New equipment helps eliminate exploratory digging to find leaks
Milford, Ohio (February 20, 2013) – Fluid Conservation Systems (FCS) leak detection equipment has helped Greenville Water (Greenville, S.C.) maintain its tight distribution network and low water rates for customers in a more efficient manner.
Greenville Water is responsible for maintaining 2,800 miles of mains to serve 168,000 metered connections in the city of Greenville and surrounding areas with a daily average of 58 million gallons of water. Some sections of the primarily ductile and cast iron distribution network are over 100 years old.
“We’ve always prided ourselves in keeping a tight water network,” says Greenville Water Chief Operations Officer Murray Dodd. “But our leak detection methods were not efficient, and when a leak was discovered it sometimes took a work crew a full day to find and repair the leak.”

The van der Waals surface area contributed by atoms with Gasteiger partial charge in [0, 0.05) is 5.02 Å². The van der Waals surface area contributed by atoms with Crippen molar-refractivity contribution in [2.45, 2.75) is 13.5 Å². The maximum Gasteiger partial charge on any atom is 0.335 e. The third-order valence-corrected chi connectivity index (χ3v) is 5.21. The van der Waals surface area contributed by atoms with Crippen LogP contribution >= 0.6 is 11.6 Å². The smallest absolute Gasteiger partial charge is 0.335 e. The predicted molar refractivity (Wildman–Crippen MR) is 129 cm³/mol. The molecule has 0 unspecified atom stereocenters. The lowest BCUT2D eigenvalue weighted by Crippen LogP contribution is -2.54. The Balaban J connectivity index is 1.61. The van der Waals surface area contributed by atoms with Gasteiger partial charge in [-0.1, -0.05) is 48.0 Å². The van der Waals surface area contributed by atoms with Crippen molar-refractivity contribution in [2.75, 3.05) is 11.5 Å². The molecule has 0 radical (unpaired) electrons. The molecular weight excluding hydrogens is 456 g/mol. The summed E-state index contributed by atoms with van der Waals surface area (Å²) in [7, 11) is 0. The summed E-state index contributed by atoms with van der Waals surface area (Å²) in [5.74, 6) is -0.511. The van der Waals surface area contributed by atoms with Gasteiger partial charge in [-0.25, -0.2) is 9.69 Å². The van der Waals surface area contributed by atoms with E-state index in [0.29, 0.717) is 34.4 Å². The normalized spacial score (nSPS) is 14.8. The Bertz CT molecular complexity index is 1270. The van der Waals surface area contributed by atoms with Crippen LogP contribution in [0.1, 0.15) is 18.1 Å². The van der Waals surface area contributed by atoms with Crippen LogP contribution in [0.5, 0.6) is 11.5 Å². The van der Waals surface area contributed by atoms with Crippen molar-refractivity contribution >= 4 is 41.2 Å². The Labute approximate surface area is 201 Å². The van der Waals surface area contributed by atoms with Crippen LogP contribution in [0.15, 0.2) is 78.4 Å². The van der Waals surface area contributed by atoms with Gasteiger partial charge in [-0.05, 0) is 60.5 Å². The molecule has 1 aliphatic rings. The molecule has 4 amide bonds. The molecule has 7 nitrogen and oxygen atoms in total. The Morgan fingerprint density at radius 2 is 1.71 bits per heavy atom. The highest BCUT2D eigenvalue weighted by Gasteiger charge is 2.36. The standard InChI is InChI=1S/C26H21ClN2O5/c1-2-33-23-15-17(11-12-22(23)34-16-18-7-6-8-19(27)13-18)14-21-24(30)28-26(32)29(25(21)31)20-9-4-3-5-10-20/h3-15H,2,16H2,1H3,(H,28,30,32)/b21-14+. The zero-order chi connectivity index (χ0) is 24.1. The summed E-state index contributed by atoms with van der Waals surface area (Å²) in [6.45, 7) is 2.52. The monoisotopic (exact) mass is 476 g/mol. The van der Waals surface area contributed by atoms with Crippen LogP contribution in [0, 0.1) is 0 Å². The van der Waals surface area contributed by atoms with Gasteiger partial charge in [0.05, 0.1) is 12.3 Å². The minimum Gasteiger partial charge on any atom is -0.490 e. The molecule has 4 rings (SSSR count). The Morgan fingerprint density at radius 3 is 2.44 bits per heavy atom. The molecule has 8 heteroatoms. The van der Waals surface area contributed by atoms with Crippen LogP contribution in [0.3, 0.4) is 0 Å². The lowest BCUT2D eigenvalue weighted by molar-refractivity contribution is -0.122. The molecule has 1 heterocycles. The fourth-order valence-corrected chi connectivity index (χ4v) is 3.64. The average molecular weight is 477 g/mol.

Work crews would sometimes have to dig several holes in an attempt to find the exact location of the leak, and Dodd was becoming concerned with the cost associated with excavating and backfilling these “ghost holes.”
After a product demonstration from Carolina Meter and Supply (Hampstead, N.C.), Greenville Water purchased FCS leak detection equipment, including 30 Permalog leak noise loggers, a Patroller II drive-by data collection system, a DigiCALL+ correlator and an X-Mic ground microphone. In 2012, the full-time, two person leak detection team found 57 previously undetected leaks using Permalogs, and assisted in pinpointing over 100 additional running leaks. Dodd estimates that the leaks found and repaired saved 20 million gallons of water in 2012 alone.